When the CBS television series Limitless premiered on a Tuesday night last September, 9.9 million people tuned in to check it out. In today’s TV world, which is nothing if not limitless—given the deluge of programming on everything from Netflix to cable to YouTube and myriad ways to consume it—10 million pairs of eyeballs for a new show is impressive.
And that was only the beginning. After factoring in about a month’s worth of DVR playback and video-on-demand viewing following the show’s premiere, plus streaming data from CBS’s website and app, the network’s total Limitless audience estimate jumped to 16 million. "That’s a big difference," says David Poltrack, chief research officer for CBS. "That’s the new way that television programs become successful. They don’t become successful just on network viewing, on live TV. They don’t become successful just on the Internet. It’s an accumulation of this different distribution. You need to measure everything."
It sounds so simple. Just add up all the numbers, right?
Hardly. The new math of TV ratings and audience measurement has never been more complicated. As online video platforms proliferate—and audiences scatter across smartphones, tablets, laptops, and connected-TV devices, such as Apple TV and Roku—getting an accurate read on viewership has become a Sisyphean task. There is no single, authoritative provider of data; networks have to cobble together sometimes contradictory information from an array of sources. What’s at stake: Without a full picture of a show’s audience, neither producers nor advertisers know the true value of what they’re selling and buying.
Nielsen, the ratings stalwart whose weekly reports have been deciding the life or death of TV shows for six decades, wants to ride to the digital rescue with a new "total audience measurement" that promises to account for viewing across all platforms. This effort, which has been rolling out for the past few months, may seem improbable considering the company has been claiming it could tame the digital chaos since at least 2007. That’s when Nielsen, at the behest of its industry partners, introduced the so-called C3 metric to factor in the ascendance of DVRs; it calculates the average viewership of ads during a show within three days of airing. Five years later, advertisers and agencies started embracing Nielsen’s C7 rating, targeting a week’s worth of views. But both figures are quickly becoming less relevant, as people watch shows weeks, even months, after they air. What’s more, Nielsen’s metrics have traditionally not looked at which programs are being watched over subscription streaming services, such as Netflix and Amazon. Since these platforms are commercial-free, they have no incentive to provide ratings—leaving a black hole of information on who is binge-watching Transparent or old episodes of Parenthood (data that’s useful to content producers, if not advertisers).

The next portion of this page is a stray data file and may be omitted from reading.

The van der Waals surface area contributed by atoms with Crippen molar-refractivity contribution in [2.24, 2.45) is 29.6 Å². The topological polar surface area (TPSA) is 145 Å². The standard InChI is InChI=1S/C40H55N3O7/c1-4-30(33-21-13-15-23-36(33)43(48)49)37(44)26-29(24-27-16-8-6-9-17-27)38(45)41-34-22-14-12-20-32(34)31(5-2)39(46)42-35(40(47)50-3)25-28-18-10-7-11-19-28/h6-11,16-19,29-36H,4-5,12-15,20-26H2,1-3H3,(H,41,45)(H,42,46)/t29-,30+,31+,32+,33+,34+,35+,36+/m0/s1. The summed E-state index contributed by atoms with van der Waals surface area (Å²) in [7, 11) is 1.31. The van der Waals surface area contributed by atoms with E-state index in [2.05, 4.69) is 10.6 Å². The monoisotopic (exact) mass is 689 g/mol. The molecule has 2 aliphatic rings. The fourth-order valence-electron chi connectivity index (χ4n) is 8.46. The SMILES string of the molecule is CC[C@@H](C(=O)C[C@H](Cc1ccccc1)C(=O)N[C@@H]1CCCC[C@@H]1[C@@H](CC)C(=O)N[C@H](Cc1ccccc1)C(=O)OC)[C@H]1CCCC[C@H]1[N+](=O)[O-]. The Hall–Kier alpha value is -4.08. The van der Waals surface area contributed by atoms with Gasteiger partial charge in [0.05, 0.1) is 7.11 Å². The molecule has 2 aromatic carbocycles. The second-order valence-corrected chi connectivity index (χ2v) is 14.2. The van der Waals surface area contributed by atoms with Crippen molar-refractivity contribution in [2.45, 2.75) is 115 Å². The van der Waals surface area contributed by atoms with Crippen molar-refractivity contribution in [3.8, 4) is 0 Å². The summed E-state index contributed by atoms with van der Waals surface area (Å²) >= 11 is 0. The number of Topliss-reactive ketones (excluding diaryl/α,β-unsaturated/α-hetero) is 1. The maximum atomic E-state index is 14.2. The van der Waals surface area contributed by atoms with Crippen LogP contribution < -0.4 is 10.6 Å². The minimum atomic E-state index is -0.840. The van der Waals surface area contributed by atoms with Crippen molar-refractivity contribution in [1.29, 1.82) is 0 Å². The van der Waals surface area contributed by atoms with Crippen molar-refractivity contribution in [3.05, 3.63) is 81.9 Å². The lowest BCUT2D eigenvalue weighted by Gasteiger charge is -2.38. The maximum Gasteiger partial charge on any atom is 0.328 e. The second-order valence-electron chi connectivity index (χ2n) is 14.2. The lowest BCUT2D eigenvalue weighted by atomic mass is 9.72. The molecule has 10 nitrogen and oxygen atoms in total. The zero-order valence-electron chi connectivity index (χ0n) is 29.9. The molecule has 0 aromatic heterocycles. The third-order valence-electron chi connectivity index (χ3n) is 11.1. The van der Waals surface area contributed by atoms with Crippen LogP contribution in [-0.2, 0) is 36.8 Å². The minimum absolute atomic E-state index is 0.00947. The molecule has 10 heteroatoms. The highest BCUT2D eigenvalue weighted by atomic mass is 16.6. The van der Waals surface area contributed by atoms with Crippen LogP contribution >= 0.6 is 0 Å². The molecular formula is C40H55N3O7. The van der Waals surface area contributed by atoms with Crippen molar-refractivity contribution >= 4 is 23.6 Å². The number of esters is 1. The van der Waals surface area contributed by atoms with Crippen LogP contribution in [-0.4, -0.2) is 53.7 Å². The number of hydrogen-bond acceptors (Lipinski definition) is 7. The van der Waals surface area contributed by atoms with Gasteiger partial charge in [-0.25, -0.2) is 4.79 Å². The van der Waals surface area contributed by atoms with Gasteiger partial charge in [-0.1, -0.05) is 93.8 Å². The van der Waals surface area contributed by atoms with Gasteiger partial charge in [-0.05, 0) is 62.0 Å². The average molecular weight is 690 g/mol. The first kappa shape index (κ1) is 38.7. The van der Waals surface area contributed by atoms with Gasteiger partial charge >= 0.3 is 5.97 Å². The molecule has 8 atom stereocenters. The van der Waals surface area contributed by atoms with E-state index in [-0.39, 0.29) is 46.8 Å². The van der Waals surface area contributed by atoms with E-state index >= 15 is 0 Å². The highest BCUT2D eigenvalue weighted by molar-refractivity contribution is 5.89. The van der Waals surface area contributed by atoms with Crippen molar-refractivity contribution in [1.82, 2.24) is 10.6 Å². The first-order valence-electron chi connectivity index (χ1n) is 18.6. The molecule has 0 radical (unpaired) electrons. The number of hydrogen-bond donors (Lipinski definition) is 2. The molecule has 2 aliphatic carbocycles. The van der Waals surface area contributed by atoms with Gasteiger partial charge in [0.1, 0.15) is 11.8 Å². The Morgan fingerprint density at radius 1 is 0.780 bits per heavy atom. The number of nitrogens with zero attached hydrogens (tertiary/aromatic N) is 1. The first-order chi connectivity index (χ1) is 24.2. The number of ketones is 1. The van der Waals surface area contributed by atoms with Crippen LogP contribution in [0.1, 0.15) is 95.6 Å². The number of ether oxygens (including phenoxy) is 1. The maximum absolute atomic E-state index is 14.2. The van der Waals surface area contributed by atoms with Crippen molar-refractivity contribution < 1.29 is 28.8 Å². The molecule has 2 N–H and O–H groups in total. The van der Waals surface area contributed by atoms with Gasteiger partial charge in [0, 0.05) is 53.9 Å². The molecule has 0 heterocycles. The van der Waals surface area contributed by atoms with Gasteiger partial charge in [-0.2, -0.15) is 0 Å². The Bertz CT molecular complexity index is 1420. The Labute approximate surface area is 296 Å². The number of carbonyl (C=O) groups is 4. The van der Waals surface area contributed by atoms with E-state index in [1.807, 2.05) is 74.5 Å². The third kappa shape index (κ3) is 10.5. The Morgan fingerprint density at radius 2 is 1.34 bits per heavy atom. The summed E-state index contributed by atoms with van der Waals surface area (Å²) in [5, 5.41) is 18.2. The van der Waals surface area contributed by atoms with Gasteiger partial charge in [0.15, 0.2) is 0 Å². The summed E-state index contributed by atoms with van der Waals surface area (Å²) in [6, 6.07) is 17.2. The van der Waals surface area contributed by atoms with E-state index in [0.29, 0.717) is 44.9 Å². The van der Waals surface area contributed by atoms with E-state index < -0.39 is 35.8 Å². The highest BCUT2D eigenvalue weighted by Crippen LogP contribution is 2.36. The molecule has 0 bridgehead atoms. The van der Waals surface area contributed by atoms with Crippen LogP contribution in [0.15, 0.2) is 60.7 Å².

Nielsen’s success with total audience measurement would be nothing short of a reinvention for the company, which has become a punching bag for media executives who carp that its ratings systems are antiquated. "The idea that every Tuesday you get a rating for what happened on Monday night—one that only represents 60% of what the total audience is going to end up being—is a frustration for us," says CBS’s Poltrack. Linda Yaccarino, head of ad sales for NBCUniversal, went on a diatribe against Nielsen at the Consumer Electronics Show in January, dismissing the C3 rating as "practically useless."
These sorts of complaints—which Nielsen doesn’t necessarily disagree with—are what spurred the company to action six years ago, when total audience first went into development. Nielsen, after all, is a nearly $17 billion company, with ratings accounting for a significant part of its revenue. Steve Hasker, Nielsen’s COO, calls total audience "the biggest product development project that Nielsen has ever undertaken." Scores of engineers have been brought on to build plug-ins for the multitude of devices that Nielsen is now tracking and to create a software developer kit for media companies to install in their apps and online video players.